Blossoming Calm
Prismatic Ending

I'm grouping these here because it's nice to get such powerful options at the uncommon spot. Equaling or beating out Path to Exile is a daunting task, but in a Modern format where ramping your opponent a mana has become more and more of a liability, we have a card that can challenge Path for the top of the removal heap. And the other uncommon is a really nice niche tool for the format.

With Burn decks picking up Flame Rift and threatening to end close games in draws for the rest of time, I think we can all relate to how helpless it feels to just have burn spell after burn spell pointed at your face (unless, of course, you're the one doing the burning). Blossoming Calm serves as a pseudo-Leyline of Sanctity that doesn't get embarrassed by Destructive Revelry. It can blank a Lightning Bolt thanks to giving hexproof, and even if you don't get much out of hexproof on the rebound, thanks to the lifegain it represents a plus-7 life interaction against the classic Bolt. That's a huge swing for just one mana, and Calm actually has uses beyond that as a way to stop decks that need to target you to combo out.

As far as Prismatic Ending goes, the comparisons to Path to Exile were bound to stay hot, but I actually like this approach to the spell:

There's been much talk about mechanics and abilities that White has ceded to Green over the years, and there's another round of powerful Green cards in Modern Horizons 2 that probably could have been White. That said, the color of Swords to Plowshares absolutely did all right in this set. I love Sanctifier En-Vec as answer to a ton of the format's most broken engines, and Prismatic Ending gives us one of the best flexible removal spells ever printed for Modern.

Dragon's Rage Channeler

I teased it in the opening, but it's worth repeating: we have a worthy successor to Monastery Swiftspear. Modern has become nothing but faster over the years, and it's gotten to the point that Mishra's Bauble represents a strong early-turn play. And while everyone was focused on Ragavan (and rightly slow), DRC slipped right under my radar.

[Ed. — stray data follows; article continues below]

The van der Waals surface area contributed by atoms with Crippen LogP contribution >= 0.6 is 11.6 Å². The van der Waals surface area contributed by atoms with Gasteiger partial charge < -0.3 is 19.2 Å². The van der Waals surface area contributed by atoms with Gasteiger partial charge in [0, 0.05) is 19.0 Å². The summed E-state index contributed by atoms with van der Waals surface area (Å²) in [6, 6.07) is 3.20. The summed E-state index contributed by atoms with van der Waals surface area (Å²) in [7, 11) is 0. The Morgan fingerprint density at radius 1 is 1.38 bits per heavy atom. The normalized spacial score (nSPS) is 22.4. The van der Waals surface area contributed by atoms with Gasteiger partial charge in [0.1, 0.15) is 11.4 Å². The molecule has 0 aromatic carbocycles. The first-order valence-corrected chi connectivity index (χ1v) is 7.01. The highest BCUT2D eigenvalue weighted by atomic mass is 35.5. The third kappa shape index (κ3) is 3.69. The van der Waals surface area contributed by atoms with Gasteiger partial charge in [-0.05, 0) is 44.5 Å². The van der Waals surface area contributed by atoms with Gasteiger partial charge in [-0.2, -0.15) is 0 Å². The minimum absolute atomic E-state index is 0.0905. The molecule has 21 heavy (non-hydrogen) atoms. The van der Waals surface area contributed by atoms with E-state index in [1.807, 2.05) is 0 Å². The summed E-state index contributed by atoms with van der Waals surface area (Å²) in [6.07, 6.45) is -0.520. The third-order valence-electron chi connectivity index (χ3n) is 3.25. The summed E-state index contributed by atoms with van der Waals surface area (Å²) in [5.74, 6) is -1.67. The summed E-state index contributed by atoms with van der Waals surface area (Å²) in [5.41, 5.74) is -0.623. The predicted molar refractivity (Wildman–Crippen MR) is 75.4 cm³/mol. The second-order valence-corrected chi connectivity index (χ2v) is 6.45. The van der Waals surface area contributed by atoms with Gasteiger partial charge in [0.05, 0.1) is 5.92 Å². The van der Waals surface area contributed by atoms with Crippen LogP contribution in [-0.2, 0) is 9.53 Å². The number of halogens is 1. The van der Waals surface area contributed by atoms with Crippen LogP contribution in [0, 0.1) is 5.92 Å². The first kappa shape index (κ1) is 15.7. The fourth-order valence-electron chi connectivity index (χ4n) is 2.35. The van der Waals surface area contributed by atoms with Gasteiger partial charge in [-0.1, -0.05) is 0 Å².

But this has all the hallmarks of an all-timer. It doesn't have haste, but it makes up for it with another form of reach: evasion. Achieving Delirium is trivial in Modern, but even if it weren't the Channeler will surveil you there anyway. That means it takes barely any work at all - here's where Bauble comes in - to turn this into a one-mana 3/3 flyer with pseudo-scry. Being forced to attack is not much of a drawback when you begin to view DRC as Delver of Secrets holding down the turbo button.

Yavimaya, Cradle of Growth

This one actually shocked me. I had always thought that since it had been so long since the printing of Urborg, Tomb of Yawgmoth that I assumed it would always remain a unique land. But while Urborg holds a special place in Magic (both competitive and Commander play) thanks to Cabal Coffers, there's no equivalent in Green. Nissa, Who Shakes the World will do silly things with Yavimaya, Cradle of Growth but let's be honest it's not like Green was really hurting for ways to produce arbitrarily large amounts of mana before this.

Instead, Yavimaya functions as something as a color-fixer, which is a much cooler niche for Urborg's cousin to slide into. I always have to take careful consideration of the colorless lands like Homeward Path or Contested Cliffs I run in my three-color decks like Mayael the Anima so that I can actually have my colors on time, and Yavimaya helps with that while also doing cool things with Dark Depths or Maze of Ith.

That's what has stood out to me from our first week with Modern Horizons 2. What are you most looking forward to getting your hands on?